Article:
# Having trouble understanding this example in my textbook about Cartesian products of sigma algebras

I am reading a chapter on probability in my textbook where they give a counterexample to show that Cartesian products of sigma algebras are not necessarily sigma algebras:

It is not true that $$\mathcal F_1 \times \mathcal F_2 = \sigma( \mathcal F_1 \times \mathcal F_2)$$. Take, for example, $$\mathcal F_1 = \mathcal F_2 = 2^{\{1,2\}}$$. Then, $$|\mathcal F_1 \times \mathcal F_2| = 1+3\times 3 =10$$ (because $$\emptyset \times X = \emptyset$$), while, since $$\mathcal F_1 \times \mathcal F_2$$ includes the singletons of $$2^{\{1,2\} \times \{1,2\}}$$, $$\sigma( \mathcal F_1 \times \mathcal F_2) = 2^{\{1,2\} \times \{1,2\}}$$. Hence, six sets are missing from $$\mathcal F_1 \times \mathcal F_2$$. For example, $$\{(1,1), (2,2)\} \in \sigma( \mathcal F_1 \times \mathcal F_2) \setminus \mathcal F_1 \times \mathcal F_2$$.

From what I understand, the set $$\mathcal{F}_1 \times \mathcal{F}_2 = \{\varnothing, (\{1\}, \{1\}), (\{1\}, \{2\}), (\{1\}, \{1,2\}), (\{2\}, \{1\}), (\{2\}, \{2\}), (\{2\}, \{1,2\}), (\{1, 2\}, \{1\}), (\{1, 2\}, \{2\}), (\{1, 2\}, \{1,2\})\}$$.
The ‘missing’ elements in the above set would be those with $$\varnothing$$ but in the text they say these are set to $$\varnothing$$ so I don’t understand what elements are missing in order to make this a sigma algebra.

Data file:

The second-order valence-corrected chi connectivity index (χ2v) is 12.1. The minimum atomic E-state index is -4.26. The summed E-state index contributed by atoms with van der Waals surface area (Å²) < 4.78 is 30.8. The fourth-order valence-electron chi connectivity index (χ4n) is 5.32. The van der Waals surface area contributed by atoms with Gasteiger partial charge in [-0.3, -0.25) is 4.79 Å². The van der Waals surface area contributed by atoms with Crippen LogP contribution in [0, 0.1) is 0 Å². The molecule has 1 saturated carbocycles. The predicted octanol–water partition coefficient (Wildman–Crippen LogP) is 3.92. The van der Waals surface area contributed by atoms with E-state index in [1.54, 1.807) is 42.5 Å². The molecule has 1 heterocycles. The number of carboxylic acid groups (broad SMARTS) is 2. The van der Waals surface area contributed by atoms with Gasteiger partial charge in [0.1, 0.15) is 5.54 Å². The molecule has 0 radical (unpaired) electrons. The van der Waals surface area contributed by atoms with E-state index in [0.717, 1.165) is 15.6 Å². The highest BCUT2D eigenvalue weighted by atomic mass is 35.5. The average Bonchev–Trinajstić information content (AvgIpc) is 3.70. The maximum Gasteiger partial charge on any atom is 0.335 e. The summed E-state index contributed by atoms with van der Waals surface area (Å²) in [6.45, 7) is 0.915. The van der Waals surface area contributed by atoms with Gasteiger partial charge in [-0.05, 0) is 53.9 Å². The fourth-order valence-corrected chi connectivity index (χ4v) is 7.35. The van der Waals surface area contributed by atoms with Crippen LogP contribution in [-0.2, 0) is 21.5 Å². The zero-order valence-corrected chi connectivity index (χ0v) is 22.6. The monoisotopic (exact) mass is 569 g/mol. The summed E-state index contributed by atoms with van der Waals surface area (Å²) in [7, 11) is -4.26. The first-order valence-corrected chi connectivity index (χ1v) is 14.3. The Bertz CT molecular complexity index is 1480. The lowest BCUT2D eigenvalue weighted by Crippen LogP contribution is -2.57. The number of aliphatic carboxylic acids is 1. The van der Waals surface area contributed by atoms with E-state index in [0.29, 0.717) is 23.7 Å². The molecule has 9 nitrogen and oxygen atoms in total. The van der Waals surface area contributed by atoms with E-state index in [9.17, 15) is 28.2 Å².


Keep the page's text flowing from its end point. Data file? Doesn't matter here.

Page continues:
The Cartesian Product of sigma-algebras isn't literally the cartesian product (the set of all pairs). Instead, $$\mathcal F_1 \times \mathcal F_2 := \{A\times B \mid A\in \mathcal F_1, B\in \mathcal F_2\},$$ so in the example, for the space $$X=\{1,2\}$$ and sigma-algebras $$\mathcal F_1 = \mathcal F_2 = 2^{\{1,2\}}$$, we get $$\mathcal F_1 \times \mathcal F_2 = \{\emptyset, \{1\}, \{2\}, \{1,2\}\}\times \{\emptyset, \{1\}, \{2\}, \{1,2\}\}$$ $$=\left\{ \begin{array}{c} \emptyset \times \emptyset, \emptyset \times \{1\}, \emptyset \times \{2\}, \emptyset \times \{1,2\},\\ \{1\} \times \emptyset, \{1\}\times \{1\}, \{1\}\times \{2\}, \{1\}\times \{1,2\},\\ \{2\} \times \emptyset, \{2\}\times \{1\}, \{2\}\times \{2\}, \{2\}\times \{1,2\},\\ \{1,2\} \times \emptyset, \{1,2\}\times \{1\}, \{1,2\}\times \{2\}, \{1,2\}\times \{1,2\}\\ \end{array} \right\}$$ $$=\Big\{\emptyset, \{(1,1)\}, \{(1,2)\}, \{(1,1),(1,2)\}, \{(2,1)\}, \{(2,2)\}, \{(2,1),(2,2)\}, \{(1,1),(2,1)\}, \{(1,2),(2,2)\}, \{(1,1),(1,2),(2,1),(2,2)\}\Big\}.$$ Then, we can see that this set is missing the subset $$\{(1,1),(2,2)\}$$, which should be in there for it to be a sigma-algebra, since sigma-algebras are closed under countable unions, and this contains $$\{(1,1)\}, \{(2,2)\} \in\mathcal F_1 \times \mathcal F_2.$$
Pictorially, $$\mathcal F_1 \times \mathcal F_2$$ is a collection of subsets of $$\{1,2\}\times \{1,2\}$$, a $$2\times 2$$ grid, and this missing element is a diagonal on the grid.